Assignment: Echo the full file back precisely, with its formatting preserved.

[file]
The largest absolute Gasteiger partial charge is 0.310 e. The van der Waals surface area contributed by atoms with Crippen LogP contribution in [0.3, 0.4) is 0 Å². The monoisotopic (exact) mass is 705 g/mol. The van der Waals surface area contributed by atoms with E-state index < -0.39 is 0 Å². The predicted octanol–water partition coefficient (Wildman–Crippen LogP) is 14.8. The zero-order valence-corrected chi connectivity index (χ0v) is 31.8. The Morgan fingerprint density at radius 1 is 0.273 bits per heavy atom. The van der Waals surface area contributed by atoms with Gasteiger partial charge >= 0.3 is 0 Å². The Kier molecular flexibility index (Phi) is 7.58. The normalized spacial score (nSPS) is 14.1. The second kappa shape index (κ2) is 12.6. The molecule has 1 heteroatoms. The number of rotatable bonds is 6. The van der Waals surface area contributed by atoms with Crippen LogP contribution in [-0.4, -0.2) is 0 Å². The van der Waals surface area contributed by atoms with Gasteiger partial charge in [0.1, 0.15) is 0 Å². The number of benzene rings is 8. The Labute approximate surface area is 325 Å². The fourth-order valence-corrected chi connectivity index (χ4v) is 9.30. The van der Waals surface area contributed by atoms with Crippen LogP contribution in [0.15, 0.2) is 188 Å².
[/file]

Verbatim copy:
The largest absolute Gasteiger partial charge is 0.310 e. The van der Waals surface area contributed by atoms with Crippen LogP contribution in [0.3, 0.4) is 0 Å². The monoisotopic (exact) mass is 705 g/mol. The van der Waals surface area contributed by atoms with E-state index < -0.39 is 0 Å². The predicted octanol–water partition coefficient (Wildman–Crippen LogP) is 14.8. The zero-order valence-corrected chi connectivity index (χ0v) is 31.8. The Morgan fingerprint density at radius 1 is 0.273 bits per heavy atom. The van der Waals surface area contributed by atoms with Gasteiger partial charge >= 0.3 is 0 Å². The Kier molecular flexibility index (Phi) is 7.58. The normalized spacial score (nSPS) is 14.1. The second kappa shape index (κ2) is 12.6. The molecule has 1 heteroatoms. The number of rotatable bonds is 6. The van der Waals surface area contributed by atoms with Crippen LogP contribution in [-0.4, -0.2) is 0 Å². The van der Waals surface area contributed by atoms with Gasteiger partial charge in [0.1, 0.15) is 0 Å². The number of benzene rings is 8. The Labute approximate surface area is 325 Å². The fourth-order valence-corrected chi connectivity index (χ4v) is 9.30. The van der Waals surface area contributed by atoms with Crippen LogP contribution in [0.15, 0.2) is 188 Å².